There are many rules of composition.  I know people don’t like to use the term rules and for good reason.  If you treat these rules as if they are hard and fast you can end up with compositions that are mechanical.  So I prefer to call them ‘principles of composition.’  Now I’ve said before that composition is a problem solving endeavor.  That is, you have been inspired by what lies before you, you have connected with it and you have an idea of what you want to say.  And one of the key elements in communicating your message is the composition you choose.  There is generally a point where this becomes very much of a problem solving effort, meaning it can get very analytical.  And while the analysis may be important if not essential, it can cloud aesthetic considerations.  Take for example this photograph of dawn in the Little Lakes Basin up Rock Creek in the Sierra Nevada Mountains of California.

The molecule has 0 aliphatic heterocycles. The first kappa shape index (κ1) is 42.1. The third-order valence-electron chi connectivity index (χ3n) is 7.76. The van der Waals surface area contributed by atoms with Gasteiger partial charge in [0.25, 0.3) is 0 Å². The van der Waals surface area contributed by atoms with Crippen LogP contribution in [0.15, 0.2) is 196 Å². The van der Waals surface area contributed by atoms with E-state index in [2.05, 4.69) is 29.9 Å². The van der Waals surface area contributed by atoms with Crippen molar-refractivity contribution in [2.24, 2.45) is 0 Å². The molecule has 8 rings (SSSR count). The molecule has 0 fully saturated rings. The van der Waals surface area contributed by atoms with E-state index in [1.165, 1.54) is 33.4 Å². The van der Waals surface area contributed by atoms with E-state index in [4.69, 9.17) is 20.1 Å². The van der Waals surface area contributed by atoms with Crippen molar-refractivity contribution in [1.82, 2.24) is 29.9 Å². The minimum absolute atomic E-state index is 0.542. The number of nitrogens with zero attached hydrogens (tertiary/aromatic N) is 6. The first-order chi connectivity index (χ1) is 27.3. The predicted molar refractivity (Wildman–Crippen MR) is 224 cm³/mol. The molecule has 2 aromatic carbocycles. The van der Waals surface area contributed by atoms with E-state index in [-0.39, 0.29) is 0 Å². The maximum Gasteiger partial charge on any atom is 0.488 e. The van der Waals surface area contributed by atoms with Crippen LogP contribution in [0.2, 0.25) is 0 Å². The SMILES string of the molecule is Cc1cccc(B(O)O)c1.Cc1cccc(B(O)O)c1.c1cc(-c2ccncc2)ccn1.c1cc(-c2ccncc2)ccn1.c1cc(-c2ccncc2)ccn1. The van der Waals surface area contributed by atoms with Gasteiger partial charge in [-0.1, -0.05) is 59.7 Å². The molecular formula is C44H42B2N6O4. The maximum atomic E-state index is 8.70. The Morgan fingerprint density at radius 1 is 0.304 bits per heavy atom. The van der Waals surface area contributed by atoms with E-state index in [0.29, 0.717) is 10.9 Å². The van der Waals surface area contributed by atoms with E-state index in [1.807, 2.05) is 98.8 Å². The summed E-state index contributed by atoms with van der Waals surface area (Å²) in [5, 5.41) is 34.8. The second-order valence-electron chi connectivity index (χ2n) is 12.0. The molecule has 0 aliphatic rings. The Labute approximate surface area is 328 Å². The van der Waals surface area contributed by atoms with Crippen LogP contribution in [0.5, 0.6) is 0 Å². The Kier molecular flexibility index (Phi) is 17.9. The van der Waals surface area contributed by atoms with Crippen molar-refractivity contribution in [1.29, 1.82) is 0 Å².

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I was drawn to this Lodgepole Pine growing from a cleft in the granite above the lake.  I gave a lot of thought to this composition and compositional principles came very much into play.  The way I saw it, the two key elements were the tree and the lake.  I didn’t think of the peaks in the distance as being a key element although I knew they were important.  And I was aware of the lake as a leading line the drew the eye to them. I placed the tree on the right 1/3 line so that it wouldn’t block the lake.  And I enjoyed the wonderful alpenglow as I captured a few images through the final minutes of civil twilight.  Then I wandered off looking for other photographs.  But later, after the sun came up I was drawn back to this tree and saw it completely differently.

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Mastering Composition – What?

December 7th, 2013

Composition is one of the four pillars of a strong landscape photograph (See Making a Photograph – The Four Pillars).  There are many approaches to mastering composition and certainly countless excellent books on the topic.  Many books discuss the elements of design and how they relate to composition – line, shape, form, texture, pattern and color.  Others go into the various rules of composition – rule of thirds, golden rule, leading lines, near / far, layers, frames, etc.